7 Tips on How to Learn a Language Naturally
I call this "Language Of Life".
Many expatriates who live outside their native environment can prove this theory to be true.
That you do not need a textbook or go to school to learn a foreign language, you just need to experience the language at the place where you work or travel.
Young infants can speak by the age of 2 years old or earlier, well before they go to school to be taught to read.
There are many ordinary people who will tell you they never went to school to study English but started to speak English in order to sell something, to serve somebody, or simply to communicate with people who only spoke English.
Those who live in a multi-lingual community will also tell you the same thing about their multi-lingual skills.
What these expats, young infants and ordinary folks have in common is the the 'surrender' factor.
They surrender themselves to the environment and allow themselves to be immersed in that language.
They have inquiring minds and that in turn drive them to make connections with the language.
Here are some of my personal tips on how to learn a language naturally:
- Study phrases in isolation without translating them after understanding its meaning.
- Do not stop saying or using the same words you have learnt until they become as natural as your native language.
You may only be saying Buenos Dias for months, but you will soon discover others will say Bien dia or Bueno tardes.
The key is to seek familiarity with repetition.
The more familiar you are with one or two words, the easier it is to notice new word combinations.
- Listen once and use it often enough to discover the difference in sounds, intonations and way of pronouncing the words.
Your goal is enjoy learning it.
If repeating is boring, then you may have a problem.
How often do we say "I need to...
" or "I want to...
" or "I have to..
" etc? We say them so regularly that we forget that they have become part of us.
- Work with topics or subjects which you will definitely use in your conversations or dicussions on a daily basis.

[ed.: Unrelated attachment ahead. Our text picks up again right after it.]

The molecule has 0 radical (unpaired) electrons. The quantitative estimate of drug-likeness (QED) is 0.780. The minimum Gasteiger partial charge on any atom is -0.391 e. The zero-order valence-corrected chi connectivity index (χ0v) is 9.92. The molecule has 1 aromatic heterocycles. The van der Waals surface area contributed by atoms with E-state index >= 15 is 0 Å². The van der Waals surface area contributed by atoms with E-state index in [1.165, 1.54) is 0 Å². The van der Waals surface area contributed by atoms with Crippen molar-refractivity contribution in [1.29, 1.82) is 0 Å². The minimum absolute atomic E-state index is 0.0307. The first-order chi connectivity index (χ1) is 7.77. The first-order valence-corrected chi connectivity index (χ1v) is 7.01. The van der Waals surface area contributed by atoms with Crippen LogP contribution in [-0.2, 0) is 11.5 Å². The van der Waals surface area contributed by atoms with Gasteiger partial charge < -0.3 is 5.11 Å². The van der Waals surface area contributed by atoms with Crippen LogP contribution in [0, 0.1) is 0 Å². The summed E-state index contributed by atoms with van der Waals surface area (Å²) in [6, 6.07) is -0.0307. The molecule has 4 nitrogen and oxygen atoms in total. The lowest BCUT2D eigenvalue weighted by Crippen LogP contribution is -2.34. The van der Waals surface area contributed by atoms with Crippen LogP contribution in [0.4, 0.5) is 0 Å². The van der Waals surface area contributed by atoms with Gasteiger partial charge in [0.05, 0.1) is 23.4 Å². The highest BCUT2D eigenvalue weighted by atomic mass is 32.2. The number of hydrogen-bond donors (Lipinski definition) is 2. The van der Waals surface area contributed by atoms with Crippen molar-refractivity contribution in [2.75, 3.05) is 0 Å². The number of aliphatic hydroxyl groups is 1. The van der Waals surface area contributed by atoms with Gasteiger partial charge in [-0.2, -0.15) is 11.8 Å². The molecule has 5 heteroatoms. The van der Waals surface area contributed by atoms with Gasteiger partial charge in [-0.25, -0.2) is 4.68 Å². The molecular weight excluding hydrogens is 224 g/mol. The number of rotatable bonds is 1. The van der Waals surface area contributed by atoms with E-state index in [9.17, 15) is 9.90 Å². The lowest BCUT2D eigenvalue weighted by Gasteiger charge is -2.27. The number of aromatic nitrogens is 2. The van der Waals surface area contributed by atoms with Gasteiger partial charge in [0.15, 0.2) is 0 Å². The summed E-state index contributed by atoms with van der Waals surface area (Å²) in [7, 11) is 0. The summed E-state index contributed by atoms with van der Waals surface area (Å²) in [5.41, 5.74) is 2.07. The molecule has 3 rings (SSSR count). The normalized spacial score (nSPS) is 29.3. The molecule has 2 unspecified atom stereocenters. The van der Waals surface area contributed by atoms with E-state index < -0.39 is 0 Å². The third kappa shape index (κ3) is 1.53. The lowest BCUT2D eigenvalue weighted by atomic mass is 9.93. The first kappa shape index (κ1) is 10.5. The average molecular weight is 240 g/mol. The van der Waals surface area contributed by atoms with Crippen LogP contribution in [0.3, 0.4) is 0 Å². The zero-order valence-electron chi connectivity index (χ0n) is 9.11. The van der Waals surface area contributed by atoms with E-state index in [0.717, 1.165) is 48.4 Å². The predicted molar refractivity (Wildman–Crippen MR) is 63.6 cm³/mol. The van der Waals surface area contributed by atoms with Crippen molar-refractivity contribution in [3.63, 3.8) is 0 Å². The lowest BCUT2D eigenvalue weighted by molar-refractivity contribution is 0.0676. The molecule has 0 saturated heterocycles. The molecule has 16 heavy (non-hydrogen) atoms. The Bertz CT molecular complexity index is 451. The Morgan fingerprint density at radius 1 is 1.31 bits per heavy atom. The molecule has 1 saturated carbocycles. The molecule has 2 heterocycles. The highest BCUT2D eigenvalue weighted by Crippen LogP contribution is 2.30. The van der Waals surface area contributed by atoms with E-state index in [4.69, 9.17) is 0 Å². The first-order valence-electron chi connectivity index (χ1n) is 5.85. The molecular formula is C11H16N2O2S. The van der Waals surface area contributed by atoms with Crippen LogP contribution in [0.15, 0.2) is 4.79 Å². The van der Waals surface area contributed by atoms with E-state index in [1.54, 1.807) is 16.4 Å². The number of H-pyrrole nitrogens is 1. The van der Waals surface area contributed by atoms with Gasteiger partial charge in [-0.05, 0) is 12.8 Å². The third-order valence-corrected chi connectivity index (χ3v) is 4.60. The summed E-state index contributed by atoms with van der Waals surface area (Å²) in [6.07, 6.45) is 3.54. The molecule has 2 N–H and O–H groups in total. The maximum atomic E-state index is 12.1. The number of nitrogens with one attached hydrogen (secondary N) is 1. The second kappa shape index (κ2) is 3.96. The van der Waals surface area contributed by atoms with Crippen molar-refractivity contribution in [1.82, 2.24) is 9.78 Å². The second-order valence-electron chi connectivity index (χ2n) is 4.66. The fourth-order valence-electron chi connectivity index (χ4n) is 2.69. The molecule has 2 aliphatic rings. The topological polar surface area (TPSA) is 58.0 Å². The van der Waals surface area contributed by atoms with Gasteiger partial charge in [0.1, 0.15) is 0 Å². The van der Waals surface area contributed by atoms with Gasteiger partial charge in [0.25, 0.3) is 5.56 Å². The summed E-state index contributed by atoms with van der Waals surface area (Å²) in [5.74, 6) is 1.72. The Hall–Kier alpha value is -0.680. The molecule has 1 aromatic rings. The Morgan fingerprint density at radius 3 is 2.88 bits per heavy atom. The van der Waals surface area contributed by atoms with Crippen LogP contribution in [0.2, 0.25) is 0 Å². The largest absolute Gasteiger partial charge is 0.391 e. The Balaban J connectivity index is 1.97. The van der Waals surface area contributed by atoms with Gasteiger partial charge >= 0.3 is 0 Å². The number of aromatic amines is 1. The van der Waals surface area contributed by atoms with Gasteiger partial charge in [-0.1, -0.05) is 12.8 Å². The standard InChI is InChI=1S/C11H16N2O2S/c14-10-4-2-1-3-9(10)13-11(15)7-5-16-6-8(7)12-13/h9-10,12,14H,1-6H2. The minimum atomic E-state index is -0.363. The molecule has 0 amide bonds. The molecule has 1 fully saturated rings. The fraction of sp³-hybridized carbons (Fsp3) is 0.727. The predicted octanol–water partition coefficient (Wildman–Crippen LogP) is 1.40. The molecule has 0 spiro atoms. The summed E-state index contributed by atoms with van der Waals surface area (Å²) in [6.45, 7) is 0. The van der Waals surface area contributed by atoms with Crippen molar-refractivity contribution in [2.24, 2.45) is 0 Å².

What is the point of learning words associated with driving when you don't have to drive everyday or do not own a car?
- Look for concrete objects around or near you, which you can point to and make connection between words and the objects.
However, I did try that method with my Arabic teacher once, and it was effective only when I had her to prompt me as we spoke.
But as soon as she left my house, I totally forgot what I just used.
The only way is to repeat step 3, 4, and 5 until my next lesson.
- Live and let live.
Mistakes are bound to surface when you attempt to string a few words on your own in a sentence.
This may embarrass some adults but certainly not with young infants.
In fact we are amused and entertained by their efforts to speak properly.
Enjoy the journey and the progression from one phase to another overtime.
- You can set targets but do not make deadlines.
Enjoy the journey as the lessons unfold.
When we learn naturally, the language should come to you.
Of course, we can still seek help with others, refer to dictionaries, listen to the radio or read story books.
Learning naturally doesn't mean do nothing.
It means you should feel comfortable to go about your normal activities even while you are learning something new.